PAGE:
Not a lot of people know the brand Gamdias. When they think of gaming peripherals, the brands that immediately come to mind are Razer, Logitech, Corsair, or even HyperX with Gamdias just dancing around at the periphery of things. They aren't the most popular, but they make up for it in quality and value, and the odd simple innovation here and there.
And on a personal note, I tend to really enjoy buying high quality gear from not-so-famous brands because you end up getting more value for money, because you're paying for the product and not paying for the just the name. And that's pretty much what you get with the HERMES P1. It is the most affordable in Gamdias' premium line of keyboards - the HERMES series. Being being cheapest in the most expensive line doesn't mean it's bad.
Priced at $119.99, the Gamdias HERMES P1, powered by the Gamdias Hera software, is packed with a lot of interesting features for, as they put it on their website, dedicated gamers. And I will agree with this assessment. It has advanced features that casuals might not use but won't be obstructive in its use at all.
But is it any good? Let's get to the nitty gritty and find out.
I've been a long-time user of membrane keyboards, and I've never really made the switch to mechanical keyboards until very recently. And the main reason behind that was because I felt like the cost outweighed the benefits. Mechanical keyboards tend to cost a heck of a lot more than regular membrane keyboards, and a large reason for that was because there was one company who held the patent for mechanical keyboard switches - Cherry. And for a good while, they were the only ones allowed to produce mechanical switches, which keyboard manufacturers then had to purchase to produce their line of mechanical keyboards.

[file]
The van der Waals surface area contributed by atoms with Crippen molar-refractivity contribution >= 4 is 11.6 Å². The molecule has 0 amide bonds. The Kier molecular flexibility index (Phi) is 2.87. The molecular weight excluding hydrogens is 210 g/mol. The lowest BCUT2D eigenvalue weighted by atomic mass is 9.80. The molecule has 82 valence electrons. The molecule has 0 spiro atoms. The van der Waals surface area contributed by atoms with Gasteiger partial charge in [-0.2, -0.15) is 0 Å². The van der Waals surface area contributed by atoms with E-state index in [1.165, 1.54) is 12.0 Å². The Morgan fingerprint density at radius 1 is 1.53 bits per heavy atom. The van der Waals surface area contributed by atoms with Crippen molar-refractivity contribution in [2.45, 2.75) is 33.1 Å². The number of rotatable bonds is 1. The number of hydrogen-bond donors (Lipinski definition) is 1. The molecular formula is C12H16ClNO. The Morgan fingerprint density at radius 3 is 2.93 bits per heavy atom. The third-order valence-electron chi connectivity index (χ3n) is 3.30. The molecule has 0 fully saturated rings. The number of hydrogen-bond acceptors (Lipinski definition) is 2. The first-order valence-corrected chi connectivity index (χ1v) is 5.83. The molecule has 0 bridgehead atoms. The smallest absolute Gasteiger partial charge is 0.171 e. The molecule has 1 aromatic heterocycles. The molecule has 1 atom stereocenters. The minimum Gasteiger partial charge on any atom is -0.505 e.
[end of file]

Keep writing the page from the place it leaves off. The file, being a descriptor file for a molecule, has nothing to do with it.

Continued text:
I wasn't unaware of the benefits of mechanical keyboards, like durability, switch choice flexibility, the tactile feel, and overall better handling for simultaneous key presses. But for the amount of money most mechanical keyboards went for, for the longest time, I just didn't feel like they were worth it. That is, until companies started coming out with their own mechanical keyboards that didn't use the proprietary switches from Cherry. Finally, reasonably priced mechanical keyboards had come to the market.
I went ahead and bought the Redragon KALA K557, a budget-friendly mechanical RGB keyboard, for a very, very reasonable Php 2,500 or about $50 from Lazada. And I absolutely love it.
It's finally happened, you guys! First, we had RGB keyboards and mice. Then the world got a little crazy and started putting RGB lights on headphones. And then, if that wasn't enough, even motherboards have RGB lights now. But GAMDIAS took a look at all of those and said "Hold my beer."
Introducing the GAMDIAS Achilles P1 and M1, RGB gaming chairs.
You know what the dream for laptop gamers is? It's to have a laptop that comes close to PC performance. We all knew it was coming with tech getting better, faster, and smaller all the time. We just didn't know when.
That is, until the Nvidia GTX 1080. Enter the Razer Blade Pro - as close to a high end gaming PC you can get in a laptop form factor under an inch thick.
The Razer Blade Pro packs an Intel i7 quad-core processor and an Nvidia GTX 1080, displaying on a 17.3" 4k IGZO screen equipped with G-Sync. On top of that, it's got 32GB of DDR4 RAM, and up to 2TB of PCI M.2 SSD in RAID 0 storage. How insane is that? It is currently the most powerful notebook produced by Razer, all at .88 inches thin, weighing in at 8 pounds.
Ever heard of a gaming company called Gamdias? Well, don't beat yourself up if you haven't. But it would be your fault to not check them out now that you have. They're probably the best gaming peripheral company that you've never heard before. Linus actually thinks they're innovative enough to have their own niche in the world.
They've come out with some pretty interesting stuff. I'm actually kinda sad that I've never caught wind of them before. Their Hermes Ultimate keyboards are pretty interesting, and for a pretty good price, too.